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Sid in his law office where he sits when meeting with clients. Observant eyes will notice the statuette of one of Sid's favorite Democrats.

Tuesday, November 25, 2014

Changing World Shrank Hagel’s Appeal to Obama - With Obama Now Considering Re-entering Mideast Conflicts, Defense Secretary Was the Odd Man Out

Gerald Seib writes in The Wall Street Journal:

Chuck Hagel was chosen to be the defense secretary who could help his boss, President Barack Obama , complete the exit from Middle East wars. It was his misfortune to arrive just when the president instead needed to consider re-entering conflicts in that tortured region.
That, as much as anything, explains why the fit was never quite right, and why he will be exiting his job prematurely.

The arc of Mr. Hagel’s tenure at the Pentagon serves as a kind of metaphor for Mr. Obama’s second term, at least on the national-security front. The second term was to be marked by the final and complete exit from Iraq and Afghanistan, followed by a decidedly un-George-Bush-like resistance to the constant temptation to jump back into Middle East conflicts.

Mr. Hagel was, on paper at least, ideally positioned to help oversee that new phase. He is a Republican with military credentials—decorated Vietnam War veteran, extensive work in the Senate on national-security issues—who from the beginning shared the president’s deep skepticism about the Iraq war. And he seemed to agree on the desirability of an extraction from Afghanistan.

His tenure got off to a famously bad start when many of his former GOP Senate colleagues opposed his nomination, in some cases because his antiwar sentiments were brandished a little too clearly for their tastes, in other cases because of suspicions that his aversion to Middle East conflicts was an extension of antipathy toward Israel. His confirmation hearings were bad enough that they prevented him from ever winning the confidence of the small and tight circle of White House advisers around Mr. Obama.

Still, he was confirmed in early 2013, at the outset of the second Obama term, and circumstances seemed aligned to allow him to focus on two important items at which he, in fact, proved adept. The first was pivoting security strategy toward Asia. The second was overseeing a reduction in the Pentagon budget that could be accomplished without tearing too many holes in the defense structure, and with the endorsement of the Joint Chiefs of Staff, which was far from certain.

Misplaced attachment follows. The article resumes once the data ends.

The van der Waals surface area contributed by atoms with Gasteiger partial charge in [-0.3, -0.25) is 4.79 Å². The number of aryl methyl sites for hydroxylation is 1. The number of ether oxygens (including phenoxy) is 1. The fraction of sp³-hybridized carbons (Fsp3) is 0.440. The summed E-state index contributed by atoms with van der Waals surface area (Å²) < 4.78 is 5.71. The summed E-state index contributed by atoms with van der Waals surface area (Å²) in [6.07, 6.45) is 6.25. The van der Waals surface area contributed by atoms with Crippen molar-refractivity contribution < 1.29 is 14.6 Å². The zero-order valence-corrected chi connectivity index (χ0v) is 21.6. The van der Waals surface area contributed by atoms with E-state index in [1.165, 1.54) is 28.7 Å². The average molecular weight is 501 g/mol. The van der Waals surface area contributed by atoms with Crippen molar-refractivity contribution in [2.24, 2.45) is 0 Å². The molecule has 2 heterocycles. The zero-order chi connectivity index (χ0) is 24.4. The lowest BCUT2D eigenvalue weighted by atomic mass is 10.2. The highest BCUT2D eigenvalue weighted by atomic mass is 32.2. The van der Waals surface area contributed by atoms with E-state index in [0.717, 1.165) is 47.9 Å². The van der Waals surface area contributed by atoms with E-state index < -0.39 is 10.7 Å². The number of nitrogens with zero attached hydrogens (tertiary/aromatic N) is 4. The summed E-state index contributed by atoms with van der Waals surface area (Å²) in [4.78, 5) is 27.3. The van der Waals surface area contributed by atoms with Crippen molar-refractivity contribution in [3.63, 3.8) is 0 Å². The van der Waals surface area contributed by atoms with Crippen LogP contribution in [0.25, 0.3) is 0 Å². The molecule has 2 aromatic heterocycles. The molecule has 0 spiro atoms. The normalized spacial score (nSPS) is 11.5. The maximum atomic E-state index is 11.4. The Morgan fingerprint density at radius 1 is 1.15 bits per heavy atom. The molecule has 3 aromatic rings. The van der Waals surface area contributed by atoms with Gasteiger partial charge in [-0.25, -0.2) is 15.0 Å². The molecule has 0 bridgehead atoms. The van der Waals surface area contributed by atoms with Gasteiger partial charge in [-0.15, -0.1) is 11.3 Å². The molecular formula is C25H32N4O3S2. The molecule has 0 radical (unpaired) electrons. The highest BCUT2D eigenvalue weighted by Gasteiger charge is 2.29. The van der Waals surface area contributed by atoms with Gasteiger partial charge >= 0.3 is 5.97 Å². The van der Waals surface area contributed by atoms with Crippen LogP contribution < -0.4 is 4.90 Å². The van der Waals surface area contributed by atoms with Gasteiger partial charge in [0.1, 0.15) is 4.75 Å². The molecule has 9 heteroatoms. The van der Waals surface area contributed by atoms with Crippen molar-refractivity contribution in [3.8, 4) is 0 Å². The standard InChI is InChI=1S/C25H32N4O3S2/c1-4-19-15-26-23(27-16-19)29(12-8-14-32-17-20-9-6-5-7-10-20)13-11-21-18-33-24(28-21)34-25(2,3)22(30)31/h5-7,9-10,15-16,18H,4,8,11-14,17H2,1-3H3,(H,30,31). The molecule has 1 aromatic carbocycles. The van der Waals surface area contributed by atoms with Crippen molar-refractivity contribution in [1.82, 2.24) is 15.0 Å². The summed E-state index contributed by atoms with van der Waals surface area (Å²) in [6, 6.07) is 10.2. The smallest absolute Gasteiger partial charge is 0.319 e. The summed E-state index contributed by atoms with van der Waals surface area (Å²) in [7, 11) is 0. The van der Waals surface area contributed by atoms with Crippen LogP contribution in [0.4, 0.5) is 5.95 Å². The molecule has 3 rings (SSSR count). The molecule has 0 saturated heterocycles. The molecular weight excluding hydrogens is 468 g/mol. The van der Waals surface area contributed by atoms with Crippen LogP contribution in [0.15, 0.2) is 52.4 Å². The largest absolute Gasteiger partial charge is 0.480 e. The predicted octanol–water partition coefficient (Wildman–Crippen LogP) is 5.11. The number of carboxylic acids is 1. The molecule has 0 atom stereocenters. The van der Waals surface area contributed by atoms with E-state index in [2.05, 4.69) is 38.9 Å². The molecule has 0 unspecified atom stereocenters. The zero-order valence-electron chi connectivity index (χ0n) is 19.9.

But soon two threats began to rise steadily: the turmoil of the civil war in Syria and the parallel growth of the Islamic State militant army.

The Syrian mess led to a fateful stretch in late summer of 2013 when the president very publicly pledged to attack Syria because of President Bashar al-Assad ’s use of chemical weapons, then hesitated amid congressional opposition, then ultimately decided against a military strike. There was little sign Mr. Hagel was deeply involved in what in retrospect may prove to be the most important military decision of the second term—though he was honest enough later to admit the administration hadn’t handled it well.

That was followed this year by the surge of Islamic State fighters, first in Syria and then in Iraq. In Syria, the moderate Free Syrian Army the U.S. had been supporting, fitfully, in the civil war there was in danger of being swamped by the more radical Islamic State. And in Iraq, the gains the U.S. had made over a decade of struggle were being reversed in rapid order.

Mr. Hagel’s antiwar profile seemed less useful when the administration increasingly was turning back to a war footing. The administration badly needed a public spokesman to deflect the charges, from Capitol Hill and elsewhere, that it had no clear strategy for dealing with the Syrian civil war and was falling behind the curve in the fight against Islamic State. But the White House never really trusted Mr. Hagel to be a reliable public spokesman.

Ultimately, Mr. Hagel found himself caught between military leaders in the Pentagon, increasingly unhappy at the administration’s reluctance to allow them to do more to protect gains in Iraq, and a president loath to rush back in. He vented about the lack of a clear policy for dealing with Syria—one that would allow defeat of both Mr. Assad and Islamic State—in a memo to the White House a few weeks ago. Yet he found himself without the full confidence of any side.

Inevitably, politics also intruded, especially after this month’s brutal midterm election for Mr. Obama’s Democrats. “Democrats feel vulnerable on national security,” says one Democratic national-security strategist. “Part of this is that Obama needs to turn around and show he has a serious national-security team.” Someone needed to be a sacrificial offering.

The administration has begun seeking more outside counsel on how to handle its security challenges. Vice President Joe Biden , among others, has been reaching out for advice.

Officials now realize they need a better plan, not just for fighting Islamic State but for addressing the deep-seated problems in Syria and Iraq that have given it an opening. As it happens, that isn’t the task for which Chuck Hagel was hired.


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